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How to Differentiate Closed Claims data sets from Open Claims data sets

I’m working on the modelling / etl for healthcare claims data to OMOP.
The data set has a mix of open claims (claims submitted by the providers, pre-adjudication) and closed claims (adjudicated claims provided by the payers).
I’m stuck on how to differentiate the open claims vs closed claims data in OMOP, which is important information to provide to researchers because closed claims are generally viewed as higher quality.

1st plan:
I was initially thinking that I could use the cost_type_concept_id to capture this, as shown below.
Concept Code Concept Interpretation
OMOP4822212 Provider System Open Claims
OMOP4822218 Payer system (Primary payer) Closed Claims
OMOP4822217 Payer system (Secondary payer) Closed Claims

I’m not sure that’s best though for two reasons -
A) Open (pre-adjudicated) claims should generally have something like a charged/billed, probably co-pay, and maybe allowed amount. Open claims don’t have a “paid amount” though and might not have any amount at the line level, so I’m not 100% sure that every open claims record would hit the cost table (at least for the claim line level in visit_detail).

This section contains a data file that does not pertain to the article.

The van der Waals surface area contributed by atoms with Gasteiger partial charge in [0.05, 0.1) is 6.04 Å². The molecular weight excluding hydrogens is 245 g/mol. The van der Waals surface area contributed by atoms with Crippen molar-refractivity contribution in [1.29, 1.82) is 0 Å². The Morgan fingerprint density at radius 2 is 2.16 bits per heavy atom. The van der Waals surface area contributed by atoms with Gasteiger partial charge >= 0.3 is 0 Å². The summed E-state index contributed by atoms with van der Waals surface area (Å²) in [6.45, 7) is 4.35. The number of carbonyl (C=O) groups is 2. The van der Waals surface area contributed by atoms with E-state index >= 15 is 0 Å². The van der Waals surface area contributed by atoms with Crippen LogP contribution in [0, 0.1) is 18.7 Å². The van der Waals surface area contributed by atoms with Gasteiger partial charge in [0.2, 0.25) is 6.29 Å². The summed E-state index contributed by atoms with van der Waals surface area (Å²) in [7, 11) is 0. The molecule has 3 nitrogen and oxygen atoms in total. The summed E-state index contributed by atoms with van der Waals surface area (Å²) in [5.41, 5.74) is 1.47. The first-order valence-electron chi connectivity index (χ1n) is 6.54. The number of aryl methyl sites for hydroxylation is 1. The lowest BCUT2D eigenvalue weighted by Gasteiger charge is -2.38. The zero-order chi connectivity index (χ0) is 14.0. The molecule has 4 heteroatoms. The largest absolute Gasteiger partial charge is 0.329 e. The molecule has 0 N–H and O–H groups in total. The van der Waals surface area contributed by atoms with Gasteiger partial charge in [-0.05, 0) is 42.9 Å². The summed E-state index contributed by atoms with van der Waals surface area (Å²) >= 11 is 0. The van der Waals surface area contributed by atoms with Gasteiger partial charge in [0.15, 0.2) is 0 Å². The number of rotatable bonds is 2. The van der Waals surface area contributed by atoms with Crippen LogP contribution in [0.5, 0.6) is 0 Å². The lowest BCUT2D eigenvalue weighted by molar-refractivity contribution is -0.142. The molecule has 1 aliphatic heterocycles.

B) Open vs closed claims seems more like it’s describing the visit_type, and it feels a bit like hiding that important descriptor off to the side if it lives in the cost table.

2nd plan:
I’m modelling every claim line (grain: header_id + line_number) to be a record in the visit_detail table and then will aggregate that up into visit_occurrence so that a visit_occurrence record is basically an episode of care. I think it makes most sense to capture the open claim vs closed claim differentiation on the visit_detail and visit_occurrence records themselves, probably by the visit_type_concept_id.

Here, though, I’m stuck again. I see concepts for medical/pharma/dental claim that all seem like they would represent a closed claim, but I don’t see any concepts that would represent an open medical/pharma/dental claim. It seems like I can add custom concepts to accomplish my goal, but I’m assuming there is a within-bounds way to do this already and I’m just not seeing it.

Can someone provide guidance on how this is typically approached?

To identify the provenance of a record in the CDM, utilize the domain(aka table)_type_concept_id field. The allowable concept_ids for this field are located here. And it looks like you found them:

Can you elaborate what exactly happens during adjudication? E.g., x items becomes y items (y < x, y=x-n) and n items are not-adjudicated.

Do you care about representing money issues (pre and post adjudication)? (items lost as not adjudicated).

Or you are focused on diagnoses (or procedures) pre and post adjudication? (items lost as not adjudicated).

I am partially trying to learn more about this issue from someone who is close to the data.

I am trying to see the later use case (analytical/research question)